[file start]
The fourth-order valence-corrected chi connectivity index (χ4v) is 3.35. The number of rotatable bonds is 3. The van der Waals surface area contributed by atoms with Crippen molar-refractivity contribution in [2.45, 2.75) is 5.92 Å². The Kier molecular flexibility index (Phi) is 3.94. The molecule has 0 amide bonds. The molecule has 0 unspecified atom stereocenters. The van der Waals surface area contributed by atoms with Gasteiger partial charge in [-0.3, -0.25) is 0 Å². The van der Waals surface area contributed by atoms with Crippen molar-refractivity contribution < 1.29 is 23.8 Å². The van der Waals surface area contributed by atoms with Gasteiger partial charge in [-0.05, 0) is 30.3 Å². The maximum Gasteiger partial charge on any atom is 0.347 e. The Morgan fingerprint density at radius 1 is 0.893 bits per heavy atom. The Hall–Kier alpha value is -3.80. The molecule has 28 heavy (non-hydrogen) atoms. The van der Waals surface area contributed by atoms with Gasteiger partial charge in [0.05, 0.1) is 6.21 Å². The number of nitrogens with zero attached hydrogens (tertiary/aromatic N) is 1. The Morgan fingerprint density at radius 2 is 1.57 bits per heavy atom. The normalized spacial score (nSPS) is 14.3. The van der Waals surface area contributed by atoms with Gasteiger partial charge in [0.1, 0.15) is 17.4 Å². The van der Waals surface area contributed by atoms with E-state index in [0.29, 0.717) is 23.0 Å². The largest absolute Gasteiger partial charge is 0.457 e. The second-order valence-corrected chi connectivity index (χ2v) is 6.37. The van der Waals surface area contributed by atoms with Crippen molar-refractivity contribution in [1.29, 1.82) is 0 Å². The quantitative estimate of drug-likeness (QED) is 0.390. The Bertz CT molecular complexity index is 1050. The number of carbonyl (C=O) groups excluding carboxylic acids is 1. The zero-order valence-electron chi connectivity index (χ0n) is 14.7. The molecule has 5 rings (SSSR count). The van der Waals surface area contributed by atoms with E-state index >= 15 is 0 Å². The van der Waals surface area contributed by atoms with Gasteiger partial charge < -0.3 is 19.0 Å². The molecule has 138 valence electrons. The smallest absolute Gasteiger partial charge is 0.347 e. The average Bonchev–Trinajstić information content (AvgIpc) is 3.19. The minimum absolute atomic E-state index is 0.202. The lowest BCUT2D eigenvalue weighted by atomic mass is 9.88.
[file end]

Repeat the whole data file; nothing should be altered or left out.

The fourth-order valence-corrected chi connectivity index (χ4v) is 3.35. The number of rotatable bonds is 3. The van der Waals surface area contributed by atoms with Crippen molar-refractivity contribution in [2.45, 2.75) is 5.92 Å². The Kier molecular flexibility index (Phi) is 3.94. The molecule has 0 amide bonds. The molecule has 0 unspecified atom stereocenters. The van der Waals surface area contributed by atoms with Gasteiger partial charge in [-0.3, -0.25) is 0 Å². The van der Waals surface area contributed by atoms with Crippen molar-refractivity contribution < 1.29 is 23.8 Å². The van der Waals surface area contributed by atoms with Gasteiger partial charge in [-0.05, 0) is 30.3 Å². The maximum Gasteiger partial charge on any atom is 0.347 e. The Morgan fingerprint density at radius 1 is 0.893 bits per heavy atom. The Hall–Kier alpha value is -3.80. The molecule has 28 heavy (non-hydrogen) atoms. The van der Waals surface area contributed by atoms with Gasteiger partial charge in [0.05, 0.1) is 6.21 Å². The number of nitrogens with zero attached hydrogens (tertiary/aromatic N) is 1. The Morgan fingerprint density at radius 2 is 1.57 bits per heavy atom. The normalized spacial score (nSPS) is 14.3. The van der Waals surface area contributed by atoms with Gasteiger partial charge in [0.1, 0.15) is 17.4 Å². The van der Waals surface area contributed by atoms with E-state index in [0.29, 0.717) is 23.0 Å². The largest absolute Gasteiger partial charge is 0.457 e. The second-order valence-corrected chi connectivity index (χ2v) is 6.37. The van der Waals surface area contributed by atoms with Crippen molar-refractivity contribution in [1.29, 1.82) is 0 Å². The quantitative estimate of drug-likeness (QED) is 0.390. The Bertz CT molecular complexity index is 1050. The number of carbonyl (C=O) groups excluding carboxylic acids is 1. The zero-order valence-electron chi connectivity index (χ0n) is 14.7. The molecule has 5 rings (SSSR count). The van der Waals surface area contributed by atoms with E-state index >= 15 is 0 Å². The van der Waals surface area contributed by atoms with Gasteiger partial charge < -0.3 is 19.0 Å². The molecule has 138 valence electrons. The smallest absolute Gasteiger partial charge is 0.347 e. The average Bonchev–Trinajstić information content (AvgIpc) is 3.19. The minimum absolute atomic E-state index is 0.202. The lowest BCUT2D eigenvalue weighted by atomic mass is 9.88.